In my mind the answer to this question is simple, but not necessarily easy. The simple answer is to take up your cross, as all Christians have been directed to do, and deny yourself. Simple, but not necessarily easy.
But, denying ourselves should become a normal, very normal, activity. "Self" has come to mean to me, any voice or impulsion I hear in my head or heart, that makes me think of my being as a separate self. It's this sense of life that makes us do and feel all the bad things we do and feel – fear, hatred, greed, loathing, shyness, lust… the list goes on and on.
So, to deny yourself doesn’t mean to keep yourself from doing things you love, or from having good, it just means denying the inclination to think of your being as a separate self – apart from the Whole.
The feeling of being unconnected with God is an outcome of indulging the materialistic inclination to conceive of ourselves as separate, distinct beings, existing somehow apart from the Whole, or God. So, Jesus counsel to us to "deny" ourselves, does not mean what we are often led to believe it means. It is simply to deny in our hearts this inclination that we have to believe that we are meaningless, separate things, wandering around a Loveless universe.
A big part of the problem here is believing that how we "feel" is what tells us who we are. For example, if I feel separate from God, then I am separate from God. However, my experience with feeling and prayer is that I don't have to live with a feeling that is not progressive. We get so used to thinking that our feelings are us, that we begin to find it impossible to defy them. We believe that they rule us. This is a basic problem and to reverse it we have to go to the root of it. Our passing, human feelings are not us.
Denying our "selves", though at first blush seems to be a very uncomfortable activity, and maybe very hard, in fact, yields a much more consistent sense of happiness, security, and meaning. To me it is taking the blockage off of the naturally flowing spring of good ideas, happiness, and inspiration that is flowing right out of the middle of each one of us. We can't just deny self and stop there. We have to reach out to goodness, to God, to the Whole.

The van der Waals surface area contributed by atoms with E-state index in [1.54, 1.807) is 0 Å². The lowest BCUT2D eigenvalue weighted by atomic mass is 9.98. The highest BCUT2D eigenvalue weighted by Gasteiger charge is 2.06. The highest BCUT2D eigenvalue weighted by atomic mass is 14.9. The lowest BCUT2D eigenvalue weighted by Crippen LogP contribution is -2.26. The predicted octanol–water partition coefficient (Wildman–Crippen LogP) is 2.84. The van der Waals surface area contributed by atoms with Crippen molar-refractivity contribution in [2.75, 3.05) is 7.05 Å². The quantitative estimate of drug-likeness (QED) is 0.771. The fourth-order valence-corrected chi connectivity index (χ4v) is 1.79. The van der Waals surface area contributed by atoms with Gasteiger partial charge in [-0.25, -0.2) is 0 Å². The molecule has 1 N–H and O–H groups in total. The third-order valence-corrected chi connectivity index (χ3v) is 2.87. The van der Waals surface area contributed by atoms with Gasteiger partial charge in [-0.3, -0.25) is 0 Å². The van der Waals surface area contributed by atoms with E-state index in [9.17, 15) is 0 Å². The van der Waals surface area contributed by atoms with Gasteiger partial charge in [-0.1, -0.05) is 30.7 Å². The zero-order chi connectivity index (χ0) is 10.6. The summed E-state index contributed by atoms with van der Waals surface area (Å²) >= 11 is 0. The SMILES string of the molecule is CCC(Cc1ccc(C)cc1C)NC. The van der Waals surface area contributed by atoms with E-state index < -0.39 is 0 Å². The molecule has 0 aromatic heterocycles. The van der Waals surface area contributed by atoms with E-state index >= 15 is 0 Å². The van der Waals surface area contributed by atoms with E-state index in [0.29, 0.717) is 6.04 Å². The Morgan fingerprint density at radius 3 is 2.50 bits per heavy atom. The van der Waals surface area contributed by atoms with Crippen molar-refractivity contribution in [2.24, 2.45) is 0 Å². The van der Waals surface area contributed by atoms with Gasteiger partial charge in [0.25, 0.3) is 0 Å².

Today as I was working to deny myself with regards to an interpersonal thing that has been hurting me I remembered this story:
A donkey fell to the bottom of a deep pit a man was digging for a well. When the man saw that this had happened he was very sorry and sad because he saw no way to get the donkey out. The hole was too deep and the donkey too heavy. He could think of nothing to do but fill in the hole and start over. The unfortunate donkey would die.
But, as the man began to throw shovel-full after shovel-full of dirt down the well he soon had a smile on his face. He watched as the dirt fell down the hole and landed on the donkey's back. Each time this happened, the donkey shook the dirt off his back and it feel to the ground beneath him. With each and every shovel-full of dirt that was hurled down the hole, the donkey shook it off, and little by little the hole began to fill in under him. After much labor by the man, and much patient dirt-shaking by the donkey, the hole became so shallow that the donkey climbed up and out of it.
So it is with us. The world, our feelings, our swirling thoughts of fear and spite and dislike all throw dirt down on us, and we feel as though we were at the bottom of a dark pit, and that our fate has been decided for us. But, it is not so. Each and every time we shake off the dirt, again and again – each time we throw off those feelings and instead reach out to God, goodness, unselfishness, we are transformed, and we are naturally lifted out of the hole.
As we do this, the whole assumption of self, which seems so normal to us, is little by little washed away. We are less easily hurt. We have more buoyancy. We are less easily convinced that we could be separate from God, good.